The natural rate of interest is the real short-term rate that supports an economy operating at its potential output without increasing inflation. It is an essential benchmark rate for policymakers who determine the policy rate. If potential output declines, the natural rate declines with it. However, we do not directly observe the natural rate. Instead, we have to rely on quantitative models that describe the policy and economic activity of the government, households, and firms to uncover the underlying natural rate of interest.
The left panel of the figure plots the U.S. natural rate of interest, as estimated by Holston, Laubach, and Williams (2017). The rate starts out slightly below 6 percent in the early 1960s and tends to trend downward during the period, generally increasing during expansions and decreasing during recessions. In the 2007-09 recession, however, the rate drops quickly and does not increase at all during the following expansion.
图中的左图显示了美国的自然利率，由Holston，Laubach和Williams（2017）估算。该利率在20世纪60年代初开始略低于6％，并且在此期间趋于下降，通常在扩张期间增加，在衰退期间减少。然而，在2007 - 09年的经济衰退中，利率在下一次扩张期间迅速下降并且根本没有增加。
What could be driving the long-run decline in the natural rate of interest? Over the past 30 years, demographics have changed in most developed countries as their populations have aged. This essay describes how changing demographics in the United States contribute to a decline in its natural rate.
The right panel of the figure shows three measures of U.S. demographic change: average life expectancy at birth (blue), the birth rate per 1,000 people (gray), and the old-age dependency ratio (orange), which is the population over age 65 divided by the population between ages 20 and 65. Since the 1960s, life expectancy in the United States has increased by more than eight years. At the same time, the birth rate per 1,000 people has declined drastically, from 23.4 births in 1961 to 12.4 in 2015. Longer lives and slower population growth mean an aging population.
An aging population can present challenges. The last metric in the right panel, the old-age dependency ratio, increased from 17 percent to just shy of 25 percent between 1961 and 2013. This increase puts a greater burden on the working-age population to support retirees. For example, the U.S. government supports retired individuals through payments such as Social Security. As the population ages, more individuals receive these payments than contribute toward them.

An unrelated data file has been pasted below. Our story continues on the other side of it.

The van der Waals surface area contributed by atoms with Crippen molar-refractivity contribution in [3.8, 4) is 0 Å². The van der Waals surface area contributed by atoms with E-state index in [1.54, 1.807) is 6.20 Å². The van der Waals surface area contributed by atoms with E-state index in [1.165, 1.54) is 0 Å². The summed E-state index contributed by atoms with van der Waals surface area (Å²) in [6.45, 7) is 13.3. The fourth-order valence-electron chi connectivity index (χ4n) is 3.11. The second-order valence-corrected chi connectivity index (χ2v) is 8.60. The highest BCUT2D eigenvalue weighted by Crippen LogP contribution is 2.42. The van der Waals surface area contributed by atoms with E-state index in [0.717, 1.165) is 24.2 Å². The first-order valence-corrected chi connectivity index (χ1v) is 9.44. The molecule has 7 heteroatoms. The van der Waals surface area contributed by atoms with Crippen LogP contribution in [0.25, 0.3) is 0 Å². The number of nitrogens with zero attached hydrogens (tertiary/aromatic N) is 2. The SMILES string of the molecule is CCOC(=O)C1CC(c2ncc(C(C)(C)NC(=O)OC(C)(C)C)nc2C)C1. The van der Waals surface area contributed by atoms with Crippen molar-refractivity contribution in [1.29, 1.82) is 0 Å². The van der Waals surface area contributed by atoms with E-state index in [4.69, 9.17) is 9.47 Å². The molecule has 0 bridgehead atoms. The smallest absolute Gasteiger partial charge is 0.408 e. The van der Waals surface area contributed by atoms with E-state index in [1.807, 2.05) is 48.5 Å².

Impact on the Natural Rate of Interest
Demographics can affect the natural rate of interest through several channels. Remember, if potential output declines, the natural rate declines with it. An aging population and slowing population growth limit the supply of available workers in an economy. Therefore, holding labor productivity constant, a decrease in workers—a higher old-age dependency ratio—reduces the output generated by an economy. A smaller working-age population means fewer people with a lot of disposable income to consume. These factors decrease an economy's productive capacity and thereby lower the natural rate. U.S. labor force participation is up compared with the 1960s, despite a long decline since the mid-1990s. By itself, this rising labor force participation would tend to raise the natural rate by increasing productive capacity and, in turn, the natural rate of interest.
人口统计数据可以通过多种渠道影响自然利率。请记住，如果潜在产出下降，自然利率会随之下降。人口老龄化和人口增长放缓限制了经济中可用工人的供应。因此，保持劳动生产率不变，工人减少 - 老年抚养比率提高 - 减少了经济产生的产出。较少的工作年龄人口意味着拥有大量可支配收入的人数较少。这些因素降低了经济的生产能力，从而降低了自然利率。尽管自20世纪90年代中期以来经历了长期下降，但美国劳动力参与率与20世纪60年代相比有所增加。劳动力参与率的提高往往会通过提高生产能力来提高自然率，反过来，自然利率也会提高。
An aging population also impacts the natural rate of interest through the savings rate. A higher savings rate increases the supply of loanable funds that banks can lend out, therefore decreasing interest rates. As life expectancy increases, the time individuals spend in retirement increases as does the amount of money they will need to last through retirement. If working-age individuals believe social safety nets will fail, they are likely to save more to offset the risk.2 The U.S. savings rate did increase somewhat from 2005 to 2008; however, for the most part, U.S. household savings has declined since the 1970s.
Changing U.S. demographics can decrease the productive capacity of the economy through slowing labor force participation and population growth. Holding labor productivity constant, slowing participation and population growth lower potential gross domestic product (GDP) and the natural rate of interest. The natural rate could also be lower because of increased saving; however, Americans are saving less than they did 30 years ago. Most likely, changing U.S. demographics are reducing the U.S. natural rate of interest by decreasing potential output.